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Tuesday, December 01, 2015

@Apple #iCalendar Full-State Migration to Microsoft @MSFTExchange / @Office365

Well we got wind of someone large enough wanting to migrate from Apple Mac OS X Server iCalendar into Microsoft Exchange that we went ahead and actually.... you know.... wrote a conversion method.  It's kind of eerie how much Apple's scheduling solution functions almost exactly like Meeting Maker (down to adopting some down-right goofy functionality like the calendar-only inbox for comments and the "first weekend day" of the month recurrence pattern). But that was probably to be expected.

We did this for El Capitan, so it's based on the iCalendar server being in a back end PostgreSQL database.  Making it work with an Oracle back-end would be no problem.  We read directly from the database and still allow user mappings and create live meetings on the Exchange side when we are done.

This is not yet field-hardened so please do not contact us looking to go into production this weekend.  We won't let you make a decision that egregious.

There's also the issue of how we instantiate Travel Time (it goes in as an appointment with a Free-Busy Status of "Out of Facility").  See our previous post.

We've ignored Contacts for the moment.

Some screen shots.

So this on the Macintosh calendar:


Will become this on Microsoft Exchange:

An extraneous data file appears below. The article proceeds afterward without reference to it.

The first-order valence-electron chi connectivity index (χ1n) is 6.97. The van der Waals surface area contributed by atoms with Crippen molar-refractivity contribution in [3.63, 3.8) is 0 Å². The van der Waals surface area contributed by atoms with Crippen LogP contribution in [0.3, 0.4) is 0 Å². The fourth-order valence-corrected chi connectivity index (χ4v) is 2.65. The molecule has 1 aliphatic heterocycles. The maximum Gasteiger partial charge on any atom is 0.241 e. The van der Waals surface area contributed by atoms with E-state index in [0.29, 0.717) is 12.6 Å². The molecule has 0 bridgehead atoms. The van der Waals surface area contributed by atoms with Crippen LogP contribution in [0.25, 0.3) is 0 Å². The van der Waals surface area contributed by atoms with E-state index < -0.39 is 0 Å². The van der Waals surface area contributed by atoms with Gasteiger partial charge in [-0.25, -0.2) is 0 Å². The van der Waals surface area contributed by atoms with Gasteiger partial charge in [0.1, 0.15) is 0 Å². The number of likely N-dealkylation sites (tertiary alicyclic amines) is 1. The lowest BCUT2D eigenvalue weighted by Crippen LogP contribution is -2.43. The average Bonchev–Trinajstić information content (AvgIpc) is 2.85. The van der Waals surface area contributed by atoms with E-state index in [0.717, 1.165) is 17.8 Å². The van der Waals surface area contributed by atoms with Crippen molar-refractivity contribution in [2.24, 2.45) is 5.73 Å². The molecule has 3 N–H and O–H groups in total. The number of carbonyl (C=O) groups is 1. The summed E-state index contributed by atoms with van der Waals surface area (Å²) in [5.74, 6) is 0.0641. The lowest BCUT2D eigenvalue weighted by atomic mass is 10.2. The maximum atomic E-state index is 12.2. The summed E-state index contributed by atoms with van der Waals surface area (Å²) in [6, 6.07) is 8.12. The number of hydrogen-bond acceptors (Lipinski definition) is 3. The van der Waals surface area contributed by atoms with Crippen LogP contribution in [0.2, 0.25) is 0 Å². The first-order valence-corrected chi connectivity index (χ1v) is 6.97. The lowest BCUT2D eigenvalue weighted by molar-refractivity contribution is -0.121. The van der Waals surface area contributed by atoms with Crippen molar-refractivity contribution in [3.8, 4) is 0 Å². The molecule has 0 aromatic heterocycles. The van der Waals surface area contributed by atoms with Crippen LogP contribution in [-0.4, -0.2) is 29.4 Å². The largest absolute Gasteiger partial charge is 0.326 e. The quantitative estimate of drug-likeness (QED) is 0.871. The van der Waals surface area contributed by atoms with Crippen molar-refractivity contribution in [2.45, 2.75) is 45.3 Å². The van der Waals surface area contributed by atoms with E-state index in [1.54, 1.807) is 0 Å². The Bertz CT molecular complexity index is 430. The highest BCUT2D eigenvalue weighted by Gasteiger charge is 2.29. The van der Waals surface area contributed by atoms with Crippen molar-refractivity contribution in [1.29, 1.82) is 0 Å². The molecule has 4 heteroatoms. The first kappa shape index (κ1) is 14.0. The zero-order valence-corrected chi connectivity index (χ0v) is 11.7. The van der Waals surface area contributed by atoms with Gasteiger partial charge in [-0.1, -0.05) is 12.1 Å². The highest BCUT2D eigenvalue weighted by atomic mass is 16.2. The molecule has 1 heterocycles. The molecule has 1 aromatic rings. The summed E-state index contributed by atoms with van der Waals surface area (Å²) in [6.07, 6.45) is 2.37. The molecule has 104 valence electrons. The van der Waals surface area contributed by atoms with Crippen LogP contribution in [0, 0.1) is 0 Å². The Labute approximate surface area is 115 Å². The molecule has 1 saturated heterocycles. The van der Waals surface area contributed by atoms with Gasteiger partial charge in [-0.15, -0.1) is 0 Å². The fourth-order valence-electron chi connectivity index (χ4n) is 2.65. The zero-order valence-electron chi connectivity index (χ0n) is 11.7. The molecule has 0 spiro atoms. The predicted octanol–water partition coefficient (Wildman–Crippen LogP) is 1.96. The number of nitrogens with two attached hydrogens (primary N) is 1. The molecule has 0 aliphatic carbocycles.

And of course, meetings are really MEETINGS with guest responses.  So on the Macintosh when Jimi invites Jerry to a meeting and Jerry accepts:


migrating this will carry it through to Exchange or Office 365 as a meeting:


Travel Time, a feature not supported by Outlook or Exchange but loved in Apple calendaring we've implemented by inserting appointments with the appropriate durations in advance of calendar events.

So this on Macintosh



becomes this on Exchange:


The sharp-eyed among you will note that this does something different from our previous post -- it kept the name of the "seed" event in the travel time description.  We experiment a lot with these things.  Any preferences?

Keep an eye on this blog for one of our videos showing this in real-time.  Probably after New Year's.  We've got a lot of migrations going on in December.

To give you an idea what the configuration for this looks like:

You're going to need to map resources to SMTP addresses (not a big surprise I hope).  You'll also notice above we set up the capability to read from a different Postgres database which makes it easier to copy your Apple iCalendar database to a more powerful Windows environment for insertion.

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